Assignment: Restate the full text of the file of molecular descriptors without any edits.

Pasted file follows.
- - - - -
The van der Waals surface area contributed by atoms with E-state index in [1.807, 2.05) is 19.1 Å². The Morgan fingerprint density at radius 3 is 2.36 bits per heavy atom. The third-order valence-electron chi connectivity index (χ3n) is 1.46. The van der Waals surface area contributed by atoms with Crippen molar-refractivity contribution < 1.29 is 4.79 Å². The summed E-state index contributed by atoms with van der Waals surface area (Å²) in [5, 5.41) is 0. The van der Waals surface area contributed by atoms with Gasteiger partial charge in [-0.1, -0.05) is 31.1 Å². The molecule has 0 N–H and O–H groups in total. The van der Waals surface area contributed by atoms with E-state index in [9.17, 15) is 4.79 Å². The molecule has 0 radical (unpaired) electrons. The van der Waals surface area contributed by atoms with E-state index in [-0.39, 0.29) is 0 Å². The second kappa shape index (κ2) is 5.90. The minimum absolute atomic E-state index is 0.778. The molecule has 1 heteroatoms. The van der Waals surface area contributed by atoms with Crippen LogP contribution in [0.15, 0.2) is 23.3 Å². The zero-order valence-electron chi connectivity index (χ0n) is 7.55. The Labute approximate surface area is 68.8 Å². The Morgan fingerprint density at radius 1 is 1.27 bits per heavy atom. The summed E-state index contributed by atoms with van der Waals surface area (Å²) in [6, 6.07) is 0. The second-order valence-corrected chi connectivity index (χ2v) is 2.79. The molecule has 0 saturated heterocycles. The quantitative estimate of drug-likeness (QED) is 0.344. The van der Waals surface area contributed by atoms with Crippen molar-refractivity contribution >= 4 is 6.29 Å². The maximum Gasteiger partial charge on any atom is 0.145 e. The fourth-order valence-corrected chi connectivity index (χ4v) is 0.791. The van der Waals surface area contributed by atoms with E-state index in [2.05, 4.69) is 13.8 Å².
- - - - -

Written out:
The van der Waals surface area contributed by atoms with E-state index in [1.807, 2.05) is 19.1 Å². The Morgan fingerprint density at radius 3 is 2.36 bits per heavy atom. The third-order valence-electron chi connectivity index (χ3n) is 1.46. The van der Waals surface area contributed by atoms with Crippen molar-refractivity contribution < 1.29 is 4.79 Å². The summed E-state index contributed by atoms with van der Waals surface area (Å²) in [5, 5.41) is 0. The van der Waals surface area contributed by atoms with Gasteiger partial charge in [-0.1, -0.05) is 31.1 Å². The molecule has 0 N–H and O–H groups in total. The van der Waals surface area contributed by atoms with E-state index in [9.17, 15) is 4.79 Å². The molecule has 0 radical (unpaired) electrons. The van der Waals surface area contributed by atoms with E-state index in [-0.39, 0.29) is 0 Å². The second kappa shape index (κ2) is 5.90. The minimum absolute atomic E-state index is 0.778. The molecule has 1 heteroatoms. The van der Waals surface area contributed by atoms with Crippen LogP contribution in [0.15, 0.2) is 23.3 Å². The zero-order valence-electron chi connectivity index (χ0n) is 7.55. The Labute approximate surface area is 68.8 Å². The Morgan fingerprint density at radius 1 is 1.27 bits per heavy atom. The summed E-state index contributed by atoms with van der Waals surface area (Å²) in [6, 6.07) is 0. The second-order valence-corrected chi connectivity index (χ2v) is 2.79. The molecule has 0 saturated heterocycles. The quantitative estimate of drug-likeness (QED) is 0.344. The van der Waals surface area contributed by atoms with Crippen molar-refractivity contribution >= 4 is 6.29 Å². The maximum Gasteiger partial charge on any atom is 0.145 e. The fourth-order valence-corrected chi connectivity index (χ4v) is 0.791. The van der Waals surface area contributed by atoms with E-state index in [2.05, 4.69) is 13.8 Å².